A century ago, passages from the Talmud were translated into Russian to be used as evidence in the anti-Semitic show trial of Menahem Mendel Beilis, a Jew charged with — and eventually acquitted of — murdering a Christian boy.
The prosecution in that 1915 trial, which was decried internationally for its resemblance to medieval blood libels, cherry-picked quotes from the Talmud, a central text of Orthodox Jewish tradition, to argue that Beilis had killed the boy for religious purposes.
Now the Talmud is again being translated into Russian. But this time it was done in full and with scholarly annotations as part of one Moscow-based Jewish publishing house’s ambitious plan to make the text more accessible to a readership of 260 million Russian speakers worldwide.
After several years of work, the Knizhniki publishing house this year released the annotated Russian translation of two of the Talmud’s 63 tractates. Knizhniki and a partner commissioned the translation by a team of dozens of scholars, most of whom live in Israel, Boruch Gorin, Knizhniki’s chief editor and a senior aide to Russian Chief Rabbi Berel Lazar, said.
The Talmud, a vast compendium containing over 5,400 pages in the original Hebrew and Aramaic, for centuries has formed the cornerstone of rabbinical education. It contains the teachings and opinions of hundreds of rabbis on the widest variety of subjects, including Jewish law, ethics, philosophy, customs and history.
Yet devout Orthodox Jews — a small minority among the 500,000 Jews that make up the largely nonobservant Jewish communities of the former Soviet Union — are not the readership that Gorin had in mind when he launched the Talmudic translation project, he said.
“The devout don’t need this translation, they’re already living and breathing the Talmud in its original language,” he said.
Rather the translation project is done with Russian intellectuals, including non-Jews, in mind. Gorin hopes to print about four tractates a year and to complete the entire project within a decade or 12 years.
“Russia is no exception to the global rekindled interest in spirituality and religion,” Gorin said. “Yet the fundamental text of Judaism had remained inaccessible to Russian intelligentsia, including the many Jews who are part of it, because of the language issue. This is the blockage the project is meant to lift.”
The translation project of the Talmud — the study of which in communist times was practically forbidden — is not a for-profit endeavor and was launched on donations, Gorin said. But with 1,200 shops selling Talmud and other translated Jewish texts across Russia alone, he insisted the endeavor has commercial value and is already paying for itself.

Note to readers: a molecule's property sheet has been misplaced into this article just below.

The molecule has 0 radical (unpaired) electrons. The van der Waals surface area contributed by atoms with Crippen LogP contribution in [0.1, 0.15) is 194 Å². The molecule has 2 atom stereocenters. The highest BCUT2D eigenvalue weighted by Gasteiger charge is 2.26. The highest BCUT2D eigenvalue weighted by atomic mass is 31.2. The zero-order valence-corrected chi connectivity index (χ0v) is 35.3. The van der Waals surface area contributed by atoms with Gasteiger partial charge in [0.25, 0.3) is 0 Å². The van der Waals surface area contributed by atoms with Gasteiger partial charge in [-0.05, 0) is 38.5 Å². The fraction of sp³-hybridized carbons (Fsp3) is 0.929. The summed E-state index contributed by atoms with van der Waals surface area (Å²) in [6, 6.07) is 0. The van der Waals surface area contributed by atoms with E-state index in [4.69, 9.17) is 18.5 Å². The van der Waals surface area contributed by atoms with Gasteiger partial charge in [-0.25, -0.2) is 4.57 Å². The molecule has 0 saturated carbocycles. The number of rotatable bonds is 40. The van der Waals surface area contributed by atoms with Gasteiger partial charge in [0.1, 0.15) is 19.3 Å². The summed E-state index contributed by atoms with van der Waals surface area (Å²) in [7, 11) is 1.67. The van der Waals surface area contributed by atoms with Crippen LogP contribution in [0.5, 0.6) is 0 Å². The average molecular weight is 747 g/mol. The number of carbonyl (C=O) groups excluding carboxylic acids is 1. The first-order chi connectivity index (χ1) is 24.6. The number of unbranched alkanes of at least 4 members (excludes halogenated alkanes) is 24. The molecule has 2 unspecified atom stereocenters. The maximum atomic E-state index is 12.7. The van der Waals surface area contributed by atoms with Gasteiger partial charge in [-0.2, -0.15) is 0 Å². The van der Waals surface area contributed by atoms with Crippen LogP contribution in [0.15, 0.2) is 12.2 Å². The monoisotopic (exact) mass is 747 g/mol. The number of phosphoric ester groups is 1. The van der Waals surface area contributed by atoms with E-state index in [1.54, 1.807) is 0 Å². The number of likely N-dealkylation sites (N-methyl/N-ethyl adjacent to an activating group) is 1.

The Talmud translation is the latest addition to a growing series that Knizhniki launched eight years ago called the “Jewish Text Library.” It comprises more than 250,000 copies of formative Jewish texts, including the Chumash — the Five Books of Moses that form the nuclear text of the Jewish law and faith — and some of the writings of Maimonides.
Despite a relatively hefty price tag of approximately $50 a volume — roughly a tenth of the average monthly salary in Russia — the series became Knizhniki’s best-selling category to the surprise of the very people who decided on its launch.
“We were printing and, predictably selling quite nicely, volumes of Jewish fiction, literature from Israel and beyond when we launched the Jewish scripture series,” Gorin recalled. “The demand for the scripture series came as much from non-Jews as it did from Jews, and it has us printing second, third and fourth editions, so I believe this is a viable business structure.”
World fiction is a crowded market, he said. By contrast, “offering annotated Jewish scripture in Russian, conforming to scientific publishing standards, is something unique.”
Interest in Jewish scriptures in Russia is high because “of the understanding that even the secular Jewish culture of analysis and debate originates in Talmudic principles,” Gorin said. And considering the central role of Jewish philosophers on Russian literature and thought, “it’s also a part of Russian culture by proxy.”
In Russian, the series featuring the Talmud translation goes by the acronym BET, which is also the second letter of the Hebrew alphabet after alef.
Gorin, a Chabad rabbi, said it is an appropriate name for the scriptures project, which follows his movement’s opening of dozens of synagogues and Jewish schools across the former Soviet Union after the collapse of communism.
“Phase Alef of the Jewish revival of Russia is more or less complete,” said Gorin, who is the chairman of Moscow’s main Jewish museum and editor-in-chief of its highbrow Jewish weekly L’Chaim. The Talmud translation, he said, “has us continuing to grow well into phase Bet.”